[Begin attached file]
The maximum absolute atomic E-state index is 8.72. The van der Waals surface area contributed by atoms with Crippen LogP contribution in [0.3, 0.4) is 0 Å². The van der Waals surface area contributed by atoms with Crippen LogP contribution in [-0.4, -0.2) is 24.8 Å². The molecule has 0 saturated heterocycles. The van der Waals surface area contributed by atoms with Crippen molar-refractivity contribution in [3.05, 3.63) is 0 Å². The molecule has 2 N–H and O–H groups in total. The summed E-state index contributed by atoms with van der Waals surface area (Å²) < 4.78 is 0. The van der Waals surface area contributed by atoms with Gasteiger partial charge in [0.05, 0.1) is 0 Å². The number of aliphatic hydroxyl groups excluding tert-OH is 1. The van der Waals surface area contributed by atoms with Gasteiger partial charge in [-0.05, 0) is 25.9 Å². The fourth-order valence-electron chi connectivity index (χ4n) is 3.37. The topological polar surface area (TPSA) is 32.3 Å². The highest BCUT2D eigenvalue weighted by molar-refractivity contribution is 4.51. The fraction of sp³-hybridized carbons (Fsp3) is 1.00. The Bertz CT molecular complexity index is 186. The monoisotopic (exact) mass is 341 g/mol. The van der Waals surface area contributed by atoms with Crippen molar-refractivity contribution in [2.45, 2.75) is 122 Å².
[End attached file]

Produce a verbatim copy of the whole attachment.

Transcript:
The maximum absolute atomic E-state index is 8.72. The van der Waals surface area contributed by atoms with Crippen LogP contribution in [0.3, 0.4) is 0 Å². The van der Waals surface area contributed by atoms with Crippen LogP contribution in [-0.4, -0.2) is 24.8 Å². The molecule has 0 saturated heterocycles. The van der Waals surface area contributed by atoms with Crippen molar-refractivity contribution in [3.05, 3.63) is 0 Å². The molecule has 2 N–H and O–H groups in total. The summed E-state index contributed by atoms with van der Waals surface area (Å²) < 4.78 is 0. The van der Waals surface area contributed by atoms with Gasteiger partial charge in [0.05, 0.1) is 0 Å². The number of aliphatic hydroxyl groups excluding tert-OH is 1. The van der Waals surface area contributed by atoms with Gasteiger partial charge in [-0.05, 0) is 25.9 Å². The fourth-order valence-electron chi connectivity index (χ4n) is 3.37. The topological polar surface area (TPSA) is 32.3 Å². The highest BCUT2D eigenvalue weighted by molar-refractivity contribution is 4.51. The fraction of sp³-hybridized carbons (Fsp3) is 1.00. The Bertz CT molecular complexity index is 186. The monoisotopic (exact) mass is 341 g/mol. The van der Waals surface area contributed by atoms with Crippen molar-refractivity contribution in [2.45, 2.75) is 122 Å².